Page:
In the 3G and 4G era, Qualcomm has established its leading position in the wireless communication patent market with a number of necessary patents for CDMA and LTE standards respectively. According to the official data of Qualcomm, in the fiscal year of 2019, the company holds more than 140000 patents, has more than 300 patent authorized objects in the world, and more than 13 billion mobile devices in the world have been granted patents from Qualcomm.
Now, the 5g patent licensing scheme of Qualcomm has come out. According to the 5g NR standard patent license fee statement issued by Qualcomm in November 2017, OEM manufacturers are charged a patent license fee of 2.275% of the selling price of single-mode mobile phones and 3.25% of the selling prices of multi-mode mobile phones.
Can 5g standard patent still win?
In the view of industry insiders, the evaluation of global 5g leadership depends on the number of standard necessary patents, not just the number of patents. After all, the standard necessary patents are the threshold that can not be bypassed. According to the statistics of international famous law firm Bird & bird, Ericsson, Samsung and Qualcomm respectively hold 15.8%, 14.1% and 12.6% of the world’s 5g standard essential patents, ranking the top three. European, American and Korean enterprises still lead the standard patent market, while Huawei and ZTE rank fifth and seventh with 10.9% and 8.6%.
“5g chip market is different from 3G and 4G in the past. It can not only be used in mobile phones and tablets, but also widely used in the Internet of things,” Liu Xu wrote in an article. Therefore, if Qualcomm makes use of its market position in the 5g modem chip market, or with the huge revenue from the necessary royalty of 5g standard to cross subsidize its 5g chip business, it may crowd out competitors. ”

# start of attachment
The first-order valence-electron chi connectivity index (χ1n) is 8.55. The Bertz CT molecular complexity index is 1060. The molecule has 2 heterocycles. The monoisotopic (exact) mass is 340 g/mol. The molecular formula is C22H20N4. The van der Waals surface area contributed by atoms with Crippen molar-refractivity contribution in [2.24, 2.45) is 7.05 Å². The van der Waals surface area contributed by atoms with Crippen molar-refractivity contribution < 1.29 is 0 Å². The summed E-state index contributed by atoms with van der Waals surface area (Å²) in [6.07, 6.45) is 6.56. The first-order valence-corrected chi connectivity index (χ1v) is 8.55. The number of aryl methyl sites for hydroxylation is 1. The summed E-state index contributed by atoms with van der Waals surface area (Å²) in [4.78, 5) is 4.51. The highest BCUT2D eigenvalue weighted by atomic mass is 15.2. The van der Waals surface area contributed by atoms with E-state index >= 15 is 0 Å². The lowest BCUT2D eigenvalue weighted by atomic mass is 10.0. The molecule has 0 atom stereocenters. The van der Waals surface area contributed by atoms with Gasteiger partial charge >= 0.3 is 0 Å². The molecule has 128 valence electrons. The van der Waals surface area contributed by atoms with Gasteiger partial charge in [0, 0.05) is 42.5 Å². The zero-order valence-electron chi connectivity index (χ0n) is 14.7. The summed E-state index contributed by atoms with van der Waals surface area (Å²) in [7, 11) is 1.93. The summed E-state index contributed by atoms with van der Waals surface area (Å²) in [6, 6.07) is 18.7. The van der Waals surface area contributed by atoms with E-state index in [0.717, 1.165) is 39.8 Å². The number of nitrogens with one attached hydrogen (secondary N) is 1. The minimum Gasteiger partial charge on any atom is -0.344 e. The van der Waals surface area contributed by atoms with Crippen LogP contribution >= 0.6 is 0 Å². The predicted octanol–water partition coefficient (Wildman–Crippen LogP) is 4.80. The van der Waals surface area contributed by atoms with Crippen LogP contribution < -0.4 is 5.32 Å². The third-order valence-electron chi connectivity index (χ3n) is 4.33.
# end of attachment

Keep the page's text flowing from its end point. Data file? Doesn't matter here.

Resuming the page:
Compared with 3G and 4G, the number of 5g technology players is increasing. Changing the monopoly situation of Western technology companies may break the monopoly tradition of patent licensing business model. However, at the same time, more and more devices have emerged in the 5g era, not only smart phones, but also terminal devices based on the Internet of things such as autonomous driving, manufacturing industry and medical departments, which makes patent licensing, especially the standard necessary patent licensing market, more effective.
“Incorporating patents into technical standards is a win-win solution, which is one of the reasons why Chinese enterprises are competing for the voice of 5g technical standards. “Xu Ming told reporters that in the short term, the mode of patent authorization in the communication industry will not change much. However, in the long run, the status quo that one or several patent licensing companies are dominant in the communication industry may change. In the initial stage of the communication industry, the technology development is relatively slow, but the current technology development speed is faster and faster. In the future, we will rely on individual patent licensing to obtain revenue The difficulty will be greatly increased, and the importance of the business model relying on patent license to obtain revenue will gradually decrease.